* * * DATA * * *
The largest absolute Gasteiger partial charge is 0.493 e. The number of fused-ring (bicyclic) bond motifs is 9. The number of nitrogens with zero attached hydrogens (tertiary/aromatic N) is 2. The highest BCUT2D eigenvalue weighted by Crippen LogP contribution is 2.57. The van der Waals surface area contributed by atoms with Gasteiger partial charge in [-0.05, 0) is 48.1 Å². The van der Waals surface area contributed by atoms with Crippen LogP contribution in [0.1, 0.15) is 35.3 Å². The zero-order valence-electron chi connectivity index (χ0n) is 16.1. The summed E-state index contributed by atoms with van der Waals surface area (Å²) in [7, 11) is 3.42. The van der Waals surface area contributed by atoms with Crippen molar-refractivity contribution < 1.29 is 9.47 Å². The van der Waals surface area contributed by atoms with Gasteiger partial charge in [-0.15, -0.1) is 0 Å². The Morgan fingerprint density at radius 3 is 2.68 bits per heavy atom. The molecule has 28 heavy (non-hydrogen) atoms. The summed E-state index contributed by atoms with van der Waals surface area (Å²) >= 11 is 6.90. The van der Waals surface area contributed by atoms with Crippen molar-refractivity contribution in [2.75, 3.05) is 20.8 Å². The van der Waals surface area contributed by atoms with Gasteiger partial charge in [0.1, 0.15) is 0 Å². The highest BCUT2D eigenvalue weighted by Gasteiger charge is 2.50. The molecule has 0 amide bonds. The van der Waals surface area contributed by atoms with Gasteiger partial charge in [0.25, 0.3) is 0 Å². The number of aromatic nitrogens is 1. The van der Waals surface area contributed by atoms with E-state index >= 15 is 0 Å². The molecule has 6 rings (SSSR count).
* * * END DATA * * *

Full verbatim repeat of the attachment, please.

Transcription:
The largest absolute Gasteiger partial charge is 0.493 e. The number of fused-ring (bicyclic) bond motifs is 9. The number of nitrogens with zero attached hydrogens (tertiary/aromatic N) is 2. The highest BCUT2D eigenvalue weighted by Crippen LogP contribution is 2.57. The van der Waals surface area contributed by atoms with Gasteiger partial charge in [-0.05, 0) is 48.1 Å². The van der Waals surface area contributed by atoms with Crippen LogP contribution in [0.1, 0.15) is 35.3 Å². The zero-order valence-electron chi connectivity index (χ0n) is 16.1. The summed E-state index contributed by atoms with van der Waals surface area (Å²) in [7, 11) is 3.42. The van der Waals surface area contributed by atoms with Crippen molar-refractivity contribution < 1.29 is 9.47 Å². The van der Waals surface area contributed by atoms with Gasteiger partial charge in [-0.15, -0.1) is 0 Å². The Morgan fingerprint density at radius 3 is 2.68 bits per heavy atom. The molecule has 28 heavy (non-hydrogen) atoms. The summed E-state index contributed by atoms with van der Waals surface area (Å²) >= 11 is 6.90. The van der Waals surface area contributed by atoms with Crippen molar-refractivity contribution in [2.75, 3.05) is 20.8 Å². The van der Waals surface area contributed by atoms with Gasteiger partial charge in [0.1, 0.15) is 0 Å². The highest BCUT2D eigenvalue weighted by Gasteiger charge is 2.50. The molecule has 0 amide bonds. The van der Waals surface area contributed by atoms with Gasteiger partial charge in [0.25, 0.3) is 0 Å². The number of aromatic nitrogens is 1. The van der Waals surface area contributed by atoms with E-state index >= 15 is 0 Å². The molecule has 6 rings (SSSR count).